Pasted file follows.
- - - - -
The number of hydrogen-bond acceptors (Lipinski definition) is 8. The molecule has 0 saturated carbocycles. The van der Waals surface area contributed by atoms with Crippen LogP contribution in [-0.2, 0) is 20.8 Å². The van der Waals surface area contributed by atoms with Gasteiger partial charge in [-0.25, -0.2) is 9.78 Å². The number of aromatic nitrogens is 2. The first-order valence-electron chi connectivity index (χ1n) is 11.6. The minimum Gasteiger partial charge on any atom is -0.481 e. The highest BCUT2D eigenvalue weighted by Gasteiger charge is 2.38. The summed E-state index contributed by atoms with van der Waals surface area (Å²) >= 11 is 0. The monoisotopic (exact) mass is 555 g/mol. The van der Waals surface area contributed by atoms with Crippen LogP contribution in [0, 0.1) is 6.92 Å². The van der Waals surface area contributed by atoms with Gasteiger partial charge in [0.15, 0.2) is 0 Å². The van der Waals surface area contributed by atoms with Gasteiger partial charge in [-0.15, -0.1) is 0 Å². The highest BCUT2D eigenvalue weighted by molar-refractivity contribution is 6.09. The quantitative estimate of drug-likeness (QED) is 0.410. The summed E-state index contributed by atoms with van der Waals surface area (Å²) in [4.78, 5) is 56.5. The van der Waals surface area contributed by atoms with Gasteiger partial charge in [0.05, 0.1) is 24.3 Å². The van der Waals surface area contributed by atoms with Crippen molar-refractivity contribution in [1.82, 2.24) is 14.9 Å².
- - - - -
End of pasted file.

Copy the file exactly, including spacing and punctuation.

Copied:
The number of hydrogen-bond acceptors (Lipinski definition) is 8. The molecule has 0 saturated carbocycles. The van der Waals surface area contributed by atoms with Crippen LogP contribution in [-0.2, 0) is 20.8 Å². The van der Waals surface area contributed by atoms with Gasteiger partial charge in [-0.25, -0.2) is 9.78 Å². The number of aromatic nitrogens is 2. The first-order valence-electron chi connectivity index (χ1n) is 11.6. The minimum Gasteiger partial charge on any atom is -0.481 e. The highest BCUT2D eigenvalue weighted by Gasteiger charge is 2.38. The summed E-state index contributed by atoms with van der Waals surface area (Å²) >= 11 is 0. The monoisotopic (exact) mass is 555 g/mol. The van der Waals surface area contributed by atoms with Crippen LogP contribution in [0, 0.1) is 6.92 Å². The van der Waals surface area contributed by atoms with Gasteiger partial charge in [0.15, 0.2) is 0 Å². The van der Waals surface area contributed by atoms with Gasteiger partial charge in [-0.15, -0.1) is 0 Å². The highest BCUT2D eigenvalue weighted by molar-refractivity contribution is 6.09. The quantitative estimate of drug-likeness (QED) is 0.410. The summed E-state index contributed by atoms with van der Waals surface area (Å²) in [4.78, 5) is 56.5. The van der Waals surface area contributed by atoms with Gasteiger partial charge in [0.05, 0.1) is 24.3 Å². The van der Waals surface area contributed by atoms with Crippen molar-refractivity contribution in [1.82, 2.24) is 14.9 Å².